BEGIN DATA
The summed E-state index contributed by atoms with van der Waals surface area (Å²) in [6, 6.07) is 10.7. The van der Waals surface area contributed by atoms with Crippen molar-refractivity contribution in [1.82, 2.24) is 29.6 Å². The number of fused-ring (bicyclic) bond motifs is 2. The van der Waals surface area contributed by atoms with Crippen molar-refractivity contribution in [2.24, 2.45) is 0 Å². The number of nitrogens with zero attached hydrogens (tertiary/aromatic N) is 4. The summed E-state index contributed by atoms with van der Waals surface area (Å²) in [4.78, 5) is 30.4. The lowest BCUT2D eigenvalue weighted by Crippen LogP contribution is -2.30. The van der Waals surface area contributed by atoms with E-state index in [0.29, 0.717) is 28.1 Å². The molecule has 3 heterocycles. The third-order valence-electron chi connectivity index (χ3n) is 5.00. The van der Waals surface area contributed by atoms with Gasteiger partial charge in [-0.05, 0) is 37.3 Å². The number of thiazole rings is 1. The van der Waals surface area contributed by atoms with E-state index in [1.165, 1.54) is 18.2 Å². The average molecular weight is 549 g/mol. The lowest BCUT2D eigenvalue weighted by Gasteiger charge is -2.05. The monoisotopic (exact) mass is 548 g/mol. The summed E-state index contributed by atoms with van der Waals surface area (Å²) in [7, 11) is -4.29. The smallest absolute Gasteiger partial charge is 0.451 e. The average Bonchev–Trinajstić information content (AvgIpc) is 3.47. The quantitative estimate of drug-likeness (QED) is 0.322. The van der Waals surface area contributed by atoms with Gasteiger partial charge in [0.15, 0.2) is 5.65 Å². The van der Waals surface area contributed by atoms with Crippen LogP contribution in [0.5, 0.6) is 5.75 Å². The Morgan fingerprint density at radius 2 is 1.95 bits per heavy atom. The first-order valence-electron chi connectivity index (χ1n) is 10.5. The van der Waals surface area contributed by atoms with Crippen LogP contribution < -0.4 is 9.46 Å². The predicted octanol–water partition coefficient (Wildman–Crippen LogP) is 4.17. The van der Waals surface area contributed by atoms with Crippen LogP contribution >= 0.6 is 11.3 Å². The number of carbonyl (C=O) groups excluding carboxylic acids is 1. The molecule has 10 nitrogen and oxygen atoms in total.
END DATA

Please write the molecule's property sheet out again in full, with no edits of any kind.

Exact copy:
The summed E-state index contributed by atoms with van der Waals surface area (Å²) in [6, 6.07) is 10.7. The van der Waals surface area contributed by atoms with Crippen molar-refractivity contribution in [1.82, 2.24) is 29.6 Å². The number of fused-ring (bicyclic) bond motifs is 2. The van der Waals surface area contributed by atoms with Crippen molar-refractivity contribution in [2.24, 2.45) is 0 Å². The number of nitrogens with zero attached hydrogens (tertiary/aromatic N) is 4. The summed E-state index contributed by atoms with van der Waals surface area (Å²) in [4.78, 5) is 30.4. The lowest BCUT2D eigenvalue weighted by Crippen LogP contribution is -2.30. The van der Waals surface area contributed by atoms with E-state index in [0.29, 0.717) is 28.1 Å². The molecule has 3 heterocycles. The third-order valence-electron chi connectivity index (χ3n) is 5.00. The van der Waals surface area contributed by atoms with Gasteiger partial charge in [-0.05, 0) is 37.3 Å². The number of thiazole rings is 1. The van der Waals surface area contributed by atoms with E-state index in [1.165, 1.54) is 18.2 Å². The average molecular weight is 549 g/mol. The lowest BCUT2D eigenvalue weighted by Gasteiger charge is -2.05. The monoisotopic (exact) mass is 548 g/mol. The summed E-state index contributed by atoms with van der Waals surface area (Å²) in [7, 11) is -4.29. The smallest absolute Gasteiger partial charge is 0.451 e. The average Bonchev–Trinajstić information content (AvgIpc) is 3.47. The quantitative estimate of drug-likeness (QED) is 0.322. The van der Waals surface area contributed by atoms with Gasteiger partial charge in [0.15, 0.2) is 5.65 Å². The van der Waals surface area contributed by atoms with Crippen LogP contribution in [0.5, 0.6) is 5.75 Å². The Morgan fingerprint density at radius 2 is 1.95 bits per heavy atom. The first-order valence-electron chi connectivity index (χ1n) is 10.5. The van der Waals surface area contributed by atoms with Crippen LogP contribution < -0.4 is 9.46 Å². The predicted octanol–water partition coefficient (Wildman–Crippen LogP) is 4.17. The van der Waals surface area contributed by atoms with Crippen LogP contribution >= 0.6 is 11.3 Å². The number of carbonyl (C=O) groups excluding carboxylic acids is 1. The molecule has 10 nitrogen and oxygen atoms in total.